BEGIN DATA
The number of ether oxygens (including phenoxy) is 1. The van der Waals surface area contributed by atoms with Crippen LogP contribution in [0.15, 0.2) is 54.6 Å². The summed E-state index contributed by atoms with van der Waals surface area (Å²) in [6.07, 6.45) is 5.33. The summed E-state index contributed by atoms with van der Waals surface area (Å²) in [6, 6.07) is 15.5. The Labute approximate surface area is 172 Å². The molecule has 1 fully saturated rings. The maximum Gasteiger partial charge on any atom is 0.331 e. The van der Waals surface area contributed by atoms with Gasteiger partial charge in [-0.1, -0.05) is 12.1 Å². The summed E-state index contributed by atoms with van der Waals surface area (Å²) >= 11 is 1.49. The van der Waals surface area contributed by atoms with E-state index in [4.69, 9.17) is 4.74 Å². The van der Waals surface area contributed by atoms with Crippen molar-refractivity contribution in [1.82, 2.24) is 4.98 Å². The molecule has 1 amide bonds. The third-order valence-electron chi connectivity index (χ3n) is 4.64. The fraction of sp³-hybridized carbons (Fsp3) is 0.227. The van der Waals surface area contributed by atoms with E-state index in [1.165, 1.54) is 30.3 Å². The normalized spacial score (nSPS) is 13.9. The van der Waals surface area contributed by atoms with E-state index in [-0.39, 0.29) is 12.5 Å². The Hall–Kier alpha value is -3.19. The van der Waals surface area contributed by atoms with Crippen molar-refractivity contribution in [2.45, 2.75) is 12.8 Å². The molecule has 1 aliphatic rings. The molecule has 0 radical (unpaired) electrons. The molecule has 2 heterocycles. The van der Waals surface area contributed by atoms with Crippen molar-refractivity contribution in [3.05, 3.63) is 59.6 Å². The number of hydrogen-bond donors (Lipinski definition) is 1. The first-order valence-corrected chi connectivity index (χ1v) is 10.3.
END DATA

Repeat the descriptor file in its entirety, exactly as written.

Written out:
The number of ether oxygens (including phenoxy) is 1. The van der Waals surface area contributed by atoms with Crippen LogP contribution in [0.15, 0.2) is 54.6 Å². The summed E-state index contributed by atoms with van der Waals surface area (Å²) in [6.07, 6.45) is 5.33. The summed E-state index contributed by atoms with van der Waals surface area (Å²) in [6, 6.07) is 15.5. The Labute approximate surface area is 172 Å². The molecule has 1 fully saturated rings. The maximum Gasteiger partial charge on any atom is 0.331 e. The van der Waals surface area contributed by atoms with Gasteiger partial charge in [-0.1, -0.05) is 12.1 Å². The summed E-state index contributed by atoms with van der Waals surface area (Å²) >= 11 is 1.49. The van der Waals surface area contributed by atoms with E-state index in [4.69, 9.17) is 4.74 Å². The van der Waals surface area contributed by atoms with Crippen molar-refractivity contribution in [1.82, 2.24) is 4.98 Å². The molecule has 1 amide bonds. The third-order valence-electron chi connectivity index (χ3n) is 4.64. The fraction of sp³-hybridized carbons (Fsp3) is 0.227. The van der Waals surface area contributed by atoms with E-state index in [1.165, 1.54) is 30.3 Å². The normalized spacial score (nSPS) is 13.9. The van der Waals surface area contributed by atoms with E-state index in [-0.39, 0.29) is 12.5 Å². The Hall–Kier alpha value is -3.19. The van der Waals surface area contributed by atoms with Crippen molar-refractivity contribution in [2.45, 2.75) is 12.8 Å². The molecule has 1 aliphatic rings. The molecule has 0 radical (unpaired) electrons. The molecule has 2 heterocycles. The van der Waals surface area contributed by atoms with Crippen molar-refractivity contribution in [3.05, 3.63) is 59.6 Å². The number of hydrogen-bond donors (Lipinski definition) is 1. The first-order valence-corrected chi connectivity index (χ1v) is 10.3.